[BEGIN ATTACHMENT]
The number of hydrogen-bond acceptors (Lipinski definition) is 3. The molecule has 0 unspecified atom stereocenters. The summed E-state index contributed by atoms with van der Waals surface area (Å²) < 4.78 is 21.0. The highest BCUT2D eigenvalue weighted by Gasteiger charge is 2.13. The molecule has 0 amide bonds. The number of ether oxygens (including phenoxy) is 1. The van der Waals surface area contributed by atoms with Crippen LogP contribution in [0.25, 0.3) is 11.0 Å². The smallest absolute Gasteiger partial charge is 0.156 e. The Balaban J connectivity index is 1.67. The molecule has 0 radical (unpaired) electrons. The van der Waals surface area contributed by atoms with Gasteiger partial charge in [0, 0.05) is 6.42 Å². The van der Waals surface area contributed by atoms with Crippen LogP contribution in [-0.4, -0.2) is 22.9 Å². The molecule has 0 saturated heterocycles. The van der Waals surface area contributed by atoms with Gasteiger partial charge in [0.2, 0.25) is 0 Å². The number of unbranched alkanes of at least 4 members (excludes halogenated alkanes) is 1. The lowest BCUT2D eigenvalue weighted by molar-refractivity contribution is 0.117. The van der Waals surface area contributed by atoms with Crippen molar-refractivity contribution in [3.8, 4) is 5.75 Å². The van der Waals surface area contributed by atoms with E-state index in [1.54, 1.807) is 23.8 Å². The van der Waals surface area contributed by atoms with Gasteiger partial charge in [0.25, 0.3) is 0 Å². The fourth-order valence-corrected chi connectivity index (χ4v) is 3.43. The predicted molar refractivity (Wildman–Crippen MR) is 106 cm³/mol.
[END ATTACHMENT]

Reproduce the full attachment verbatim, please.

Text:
The number of hydrogen-bond acceptors (Lipinski definition) is 3. The molecule has 0 unspecified atom stereocenters. The summed E-state index contributed by atoms with van der Waals surface area (Å²) < 4.78 is 21.0. The highest BCUT2D eigenvalue weighted by Gasteiger charge is 2.13. The molecule has 0 amide bonds. The number of ether oxygens (including phenoxy) is 1. The van der Waals surface area contributed by atoms with Crippen LogP contribution in [0.25, 0.3) is 11.0 Å². The smallest absolute Gasteiger partial charge is 0.156 e. The Balaban J connectivity index is 1.67. The molecule has 0 radical (unpaired) electrons. The van der Waals surface area contributed by atoms with Gasteiger partial charge in [0, 0.05) is 6.42 Å². The van der Waals surface area contributed by atoms with Crippen LogP contribution in [-0.4, -0.2) is 22.9 Å². The molecule has 0 saturated heterocycles. The van der Waals surface area contributed by atoms with Gasteiger partial charge in [0.2, 0.25) is 0 Å². The number of unbranched alkanes of at least 4 members (excludes halogenated alkanes) is 1. The lowest BCUT2D eigenvalue weighted by molar-refractivity contribution is 0.117. The van der Waals surface area contributed by atoms with Crippen molar-refractivity contribution in [3.8, 4) is 5.75 Å². The van der Waals surface area contributed by atoms with E-state index in [1.54, 1.807) is 23.8 Å². The van der Waals surface area contributed by atoms with Gasteiger partial charge in [0.25, 0.3) is 0 Å². The fourth-order valence-corrected chi connectivity index (χ4v) is 3.43. The predicted molar refractivity (Wildman–Crippen MR) is 106 cm³/mol.